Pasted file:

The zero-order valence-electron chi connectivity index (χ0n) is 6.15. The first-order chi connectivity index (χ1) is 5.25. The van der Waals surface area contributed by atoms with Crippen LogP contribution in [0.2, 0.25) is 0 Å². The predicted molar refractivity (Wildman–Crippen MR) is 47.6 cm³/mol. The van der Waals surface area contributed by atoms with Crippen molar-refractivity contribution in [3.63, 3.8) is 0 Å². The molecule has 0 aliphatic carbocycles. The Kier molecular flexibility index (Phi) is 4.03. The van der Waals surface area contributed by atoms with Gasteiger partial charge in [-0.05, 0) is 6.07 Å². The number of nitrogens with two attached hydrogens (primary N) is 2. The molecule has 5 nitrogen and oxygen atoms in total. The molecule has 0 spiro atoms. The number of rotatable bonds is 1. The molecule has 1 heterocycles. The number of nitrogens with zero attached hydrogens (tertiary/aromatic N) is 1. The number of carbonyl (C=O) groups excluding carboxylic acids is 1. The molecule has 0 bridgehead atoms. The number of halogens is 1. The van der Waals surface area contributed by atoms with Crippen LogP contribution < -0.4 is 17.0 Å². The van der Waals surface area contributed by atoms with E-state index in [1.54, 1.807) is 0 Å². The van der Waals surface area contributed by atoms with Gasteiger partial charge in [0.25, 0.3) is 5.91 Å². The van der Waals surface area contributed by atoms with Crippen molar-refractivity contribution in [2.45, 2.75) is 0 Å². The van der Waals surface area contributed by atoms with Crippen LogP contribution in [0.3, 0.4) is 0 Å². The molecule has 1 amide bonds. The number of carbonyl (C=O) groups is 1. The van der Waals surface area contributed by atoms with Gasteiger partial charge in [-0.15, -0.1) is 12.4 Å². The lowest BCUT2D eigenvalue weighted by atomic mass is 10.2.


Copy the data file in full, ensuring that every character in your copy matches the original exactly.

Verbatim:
The zero-order valence-electron chi connectivity index (χ0n) is 6.15. The first-order chi connectivity index (χ1) is 5.25. The van der Waals surface area contributed by atoms with Crippen LogP contribution in [0.2, 0.25) is 0 Å². The predicted molar refractivity (Wildman–Crippen MR) is 47.6 cm³/mol. The van der Waals surface area contributed by atoms with Crippen molar-refractivity contribution in [3.63, 3.8) is 0 Å². The molecule has 0 aliphatic carbocycles. The Kier molecular flexibility index (Phi) is 4.03. The van der Waals surface area contributed by atoms with Gasteiger partial charge in [-0.05, 0) is 6.07 Å². The number of nitrogens with two attached hydrogens (primary N) is 2. The molecule has 5 nitrogen and oxygen atoms in total. The molecule has 0 spiro atoms. The number of rotatable bonds is 1. The molecule has 1 heterocycles. The number of nitrogens with zero attached hydrogens (tertiary/aromatic N) is 1. The number of carbonyl (C=O) groups excluding carboxylic acids is 1. The molecule has 0 bridgehead atoms. The number of halogens is 1. The van der Waals surface area contributed by atoms with Crippen LogP contribution < -0.4 is 17.0 Å². The van der Waals surface area contributed by atoms with E-state index in [1.54, 1.807) is 0 Å². The van der Waals surface area contributed by atoms with Gasteiger partial charge in [0.25, 0.3) is 5.91 Å². The van der Waals surface area contributed by atoms with Crippen molar-refractivity contribution in [2.45, 2.75) is 0 Å². The van der Waals surface area contributed by atoms with Crippen LogP contribution in [0.3, 0.4) is 0 Å². The molecule has 1 amide bonds. The number of carbonyl (C=O) groups is 1. The van der Waals surface area contributed by atoms with Gasteiger partial charge in [-0.15, -0.1) is 12.4 Å². The lowest BCUT2D eigenvalue weighted by atomic mass is 10.2.